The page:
So, why does the property industry hate the compact city?

Auckland-Housing

The property industry hates Auckland’s compact city dream. The loathing is substantial.

There are a few players who like the compact city idea – but those people have more to gain from restricted supply that boosts the value and demand for their investments.

And there are the gravy train troughers who sit on committees and feel important and cherished. They like the idea too. But they are mostly consultants.

The rest of the property industry thinks the compact city sucks. It’s like dog poo on their shoes.

Partly the loathing is universally influenced by the seething hatred that the property industry has for planners and the processing hoards of hairy-foot hobbits in the Council organisation. These meddlers and haters of the world cause mayhem and angst 24/7 for the property industry with slow processing, crap decisions and constant niggle.

But the compact city is the incongruous icing on the cake.  

What the property industry wants is momentum. It wants growth and volume. It also wants to reach as wide an audience of buyers as it can.

What the property industry doesn’t want is to be held back, pushed into ever higher price brackets and forced to capitalise into vastly more expensive intensive projects.

The Productivity Commission a few years ago noted that 80% of all housing in New Zealand is delivered by sole traders – the local builder with his small gang of staff. They lack the capital to build intensive housing. And they lack the appetite for the risk associated with it.

The industry is mostly set up to deliver standalone houses, not a compact city.

And that industry needs land.

Imagine being in a business where you struggle daily – not to sell product but to find product to sell. The biggest issue is land. And there isn’t any because every parcel of land has a building or house on it.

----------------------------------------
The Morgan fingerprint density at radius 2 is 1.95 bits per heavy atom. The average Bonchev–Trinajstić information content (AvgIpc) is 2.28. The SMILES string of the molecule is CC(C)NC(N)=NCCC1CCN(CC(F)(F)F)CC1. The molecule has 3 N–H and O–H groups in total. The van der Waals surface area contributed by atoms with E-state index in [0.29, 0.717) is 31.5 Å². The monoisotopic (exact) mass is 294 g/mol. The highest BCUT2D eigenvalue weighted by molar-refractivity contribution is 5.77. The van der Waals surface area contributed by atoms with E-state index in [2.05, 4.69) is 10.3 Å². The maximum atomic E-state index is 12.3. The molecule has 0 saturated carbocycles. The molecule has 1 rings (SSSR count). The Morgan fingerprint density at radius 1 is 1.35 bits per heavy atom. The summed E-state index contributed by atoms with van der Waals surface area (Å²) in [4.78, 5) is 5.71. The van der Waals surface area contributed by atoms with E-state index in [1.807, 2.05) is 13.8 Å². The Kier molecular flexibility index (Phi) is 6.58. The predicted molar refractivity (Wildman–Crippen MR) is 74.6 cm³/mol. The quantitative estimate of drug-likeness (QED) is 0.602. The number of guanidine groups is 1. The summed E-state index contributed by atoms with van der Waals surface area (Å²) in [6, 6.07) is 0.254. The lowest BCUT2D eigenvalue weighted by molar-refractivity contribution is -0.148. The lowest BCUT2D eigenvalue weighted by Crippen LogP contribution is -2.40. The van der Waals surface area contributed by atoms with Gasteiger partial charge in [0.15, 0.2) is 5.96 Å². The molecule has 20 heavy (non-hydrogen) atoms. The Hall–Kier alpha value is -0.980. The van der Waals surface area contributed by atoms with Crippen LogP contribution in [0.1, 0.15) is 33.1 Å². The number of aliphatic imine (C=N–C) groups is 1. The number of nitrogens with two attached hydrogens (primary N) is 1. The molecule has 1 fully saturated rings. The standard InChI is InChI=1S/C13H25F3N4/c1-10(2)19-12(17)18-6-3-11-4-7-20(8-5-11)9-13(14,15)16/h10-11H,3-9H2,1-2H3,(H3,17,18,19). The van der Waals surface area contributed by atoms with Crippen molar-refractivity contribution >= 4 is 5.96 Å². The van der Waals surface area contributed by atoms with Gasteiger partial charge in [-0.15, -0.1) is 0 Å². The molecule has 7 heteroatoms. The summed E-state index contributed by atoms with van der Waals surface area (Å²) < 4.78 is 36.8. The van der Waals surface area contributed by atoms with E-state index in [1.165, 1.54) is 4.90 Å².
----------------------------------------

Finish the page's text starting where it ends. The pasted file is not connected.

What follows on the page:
The compact city has stuffed things royally for the property industry. If it weren’t for immigration the industry in Auckland would be on its knees.

There isn’t any land to build on. And it’s so expensive to develop housing that the buying market is shrinking every day. The very thing the property industry wants – volume – is being choked by a Council who want to rebuild a city that can’t and won’t be rebuilt.

And so the property peeps hate it. Intensification is a cup of cold sick.


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As much at home writing editorials as being the subject of them, Cam has won awards, including the Canon Media Award for his work on the Len Brown/Bevan Chuang story. When he’s not creating the news, he tends to be in it, with protagonists using the courts, media and social media to deliver financial as well as death threats.

They say that news is something that someone, somewhere, wants kept quiet. Cam Slater doesn’t do quiet and, as a result, he is a polarising, controversial but highly effective journalist who takes no prisoners.

He is fearless in his pursuit of a story.

Love him or loathe him, you can’t ignore him.

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